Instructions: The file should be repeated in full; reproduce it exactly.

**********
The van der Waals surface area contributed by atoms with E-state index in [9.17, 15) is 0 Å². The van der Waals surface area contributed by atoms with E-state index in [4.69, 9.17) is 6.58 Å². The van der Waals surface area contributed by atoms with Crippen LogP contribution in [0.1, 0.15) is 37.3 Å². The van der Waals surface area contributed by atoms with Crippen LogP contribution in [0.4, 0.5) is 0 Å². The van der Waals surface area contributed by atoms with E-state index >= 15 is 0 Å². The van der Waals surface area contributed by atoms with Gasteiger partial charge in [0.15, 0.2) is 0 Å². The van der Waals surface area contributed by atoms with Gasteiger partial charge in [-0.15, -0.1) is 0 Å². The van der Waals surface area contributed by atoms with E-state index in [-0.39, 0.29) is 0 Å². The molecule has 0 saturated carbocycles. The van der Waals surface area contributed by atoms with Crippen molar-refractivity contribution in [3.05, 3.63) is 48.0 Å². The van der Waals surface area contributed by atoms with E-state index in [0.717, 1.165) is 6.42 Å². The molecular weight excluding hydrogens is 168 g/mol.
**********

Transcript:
The van der Waals surface area contributed by atoms with E-state index in [9.17, 15) is 0 Å². The van der Waals surface area contributed by atoms with E-state index in [4.69, 9.17) is 6.58 Å². The van der Waals surface area contributed by atoms with Crippen LogP contribution in [0.1, 0.15) is 37.3 Å². The van der Waals surface area contributed by atoms with Crippen LogP contribution in [0.4, 0.5) is 0 Å². The van der Waals surface area contributed by atoms with E-state index >= 15 is 0 Å². The van der Waals surface area contributed by atoms with Gasteiger partial charge in [0.15, 0.2) is 0 Å². The van der Waals surface area contributed by atoms with Gasteiger partial charge in [-0.15, -0.1) is 0 Å². The van der Waals surface area contributed by atoms with E-state index in [-0.39, 0.29) is 0 Å². The molecule has 0 saturated carbocycles. The van der Waals surface area contributed by atoms with Crippen molar-refractivity contribution in [3.05, 3.63) is 48.0 Å². The van der Waals surface area contributed by atoms with E-state index in [0.717, 1.165) is 6.42 Å². The molecular weight excluding hydrogens is 168 g/mol.